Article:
Spike Narayan column: ChatGPT is making big news, but should we be surprised or concerned?

Spike Narayan

Spike Narayan-

(Spike Narayan is a seasoned hi-tech executive, managing exploratory research in science and technology at IBM)

In the past few weeks, ChatGPT has been a topic of conversation in many social settings and there is a general feeling of unease around it.

The question is why.

Clearly ChatGPT has some interesting capabilities but there is a sense that it will be used for some not so ethical reasons.

From time to time, we have seen great technologies that have been developed but the use cases have left a lot to be desired. This phenomenon has been discussed at length in a book titled “System Error: Where Big Tech Went Wrong…” by three professors from Stanford in 2021 who give many examples of technology uses gone wrong.

So, what is ChatGPT? It stands for Chat Generative Pre-trained Transformer and is a chatbot launched by OpenAI on November 30, 2022 and is part of a broader set of technologies developed by this San Francisco-based start-up.

In short, it is part of a new generation of AI systems that can converse, generate readable text on demand and even produce novel images and video based on what the system has learned from a vast database of digital books, online writings and other media.

At its core, is massive amount of data that has been used to train the model and as such its output is generally limited to the data used to teach it and can be biased by it as well.

All its capabilities are a result of systematic decades long progress in the field of natural language processing or NLP for short.

As a field of research, NLP has been around for decades. IBM has a long history of NLP research. Years ago, they realized that valuable information often exists in forms of language that can be hard for computers to understand.

Examples include PDFs, charts, tables, call logs, handwritten documents, blog posts, news articles and even tweets. Language is constantly evolving, and new idioms and industry-specific vernacular are born every day. In addition, there is far too much data for a person to read, process and synthesize.

But it is not too much for AI that can comprehend the language of your business. Enter NLP with which disparate, unstructured data can be brought together and processed so you can understand what it all means and make more informed decisions.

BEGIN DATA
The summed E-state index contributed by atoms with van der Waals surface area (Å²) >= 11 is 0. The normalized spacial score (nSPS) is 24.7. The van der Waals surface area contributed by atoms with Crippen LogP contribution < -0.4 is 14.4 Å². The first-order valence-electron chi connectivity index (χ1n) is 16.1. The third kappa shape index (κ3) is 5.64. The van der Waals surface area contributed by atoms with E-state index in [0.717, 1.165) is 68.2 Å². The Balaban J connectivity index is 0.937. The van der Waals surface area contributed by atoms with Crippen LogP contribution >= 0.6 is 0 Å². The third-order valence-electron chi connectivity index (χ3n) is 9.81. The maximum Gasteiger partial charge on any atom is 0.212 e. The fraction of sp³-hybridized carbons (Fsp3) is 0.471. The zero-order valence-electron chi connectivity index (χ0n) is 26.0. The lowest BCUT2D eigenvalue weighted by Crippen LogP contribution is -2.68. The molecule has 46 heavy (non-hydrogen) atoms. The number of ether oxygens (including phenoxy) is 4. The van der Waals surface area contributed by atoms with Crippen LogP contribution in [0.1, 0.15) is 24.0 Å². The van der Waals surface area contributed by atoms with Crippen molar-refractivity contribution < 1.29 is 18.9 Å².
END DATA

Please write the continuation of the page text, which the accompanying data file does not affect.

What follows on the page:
In the above hyperlinked website IBM goes on to explain what their NLP platform called Watson could actually do.

Its capabilities included content mining (what is my data saying?), document understanding (explore what is relevant), topic clustering (organize it for me), summarization (where’s the takeaway) and key point analysis (give me the highlights) to name some.

The first impressive demonstration of NLP progress came with the now famous Jeopardy Challenge where IBM’s Watson beat the veterans of the game Ken Jennings and Brad Rutter in February 2011. That preceded ChatGPT by a dozen years!

More recently, in 2021, IBM showcased Project Debater which is an artificial intelligence project, designed to participate in a full live debate with expert human debaters.

It follows on from the Watson project which played Jeopardy! Project Debater is the first AI system that can debate humans on complex topics. The goal is to help people build persuasive arguments and make well-informed decisions.

You can read more about how Project Debater was developed — by the team that built it — in a peer-reviewed paper on the cover of Nature.

The journey from the Jeopardy challenge to Project Debater took 10 years and represented tremendous progress in NLP research and capabilities. The debater could classify arguments, identify key points, match arguments to key points, and generate the narrative.

The leap from the debater to ChatGPT is far less significant.

While most people recognized that the Jeopardy Challenge and Project Debater were scientific tour-de-forces, ChatGPT hit far closer to home because the average person could experience it for themselves and could, for the first time, get a true sense of what AI could do for them. They could log into the website and see first-hand how a text-based chatbot can draft prose, poetry or even computer code on command.

When school and college students got their hands on ChatGPT a whole new set of challenges emerged for the teachers in a matter of weeks.

While the educators had tools to catch plagiarism, ChatGPT represented a whole new level of potential “cheating”.

Schools are now blocking ChatGPT because one could ask the new artificial tool to write an essay about the cause of the American Civil War and you can watch it churn out a persuasive term paper in a matter of seconds.

That’s one reason why New York City school officials started blocking the impressive but controversial writing tool that can generate paragraphs of human-like text. Usage is currently open to public free of charge because ChatGPT is in its research and feedback- collection phase. That is likely to change.

In summary, while ChatGPT is not a huge leap in NLP technology compared to Project Debater, from 2 years ago, it is a brilliant way to show case AI in a manner that every student and parent could experience the technology very easily.

Like any technology, it can be used enhance the productivity of the average knowledge worker but it can also be used for nefarious purposes and it is up to the community to figure out how to limit the damage it can cause in the education institutions.

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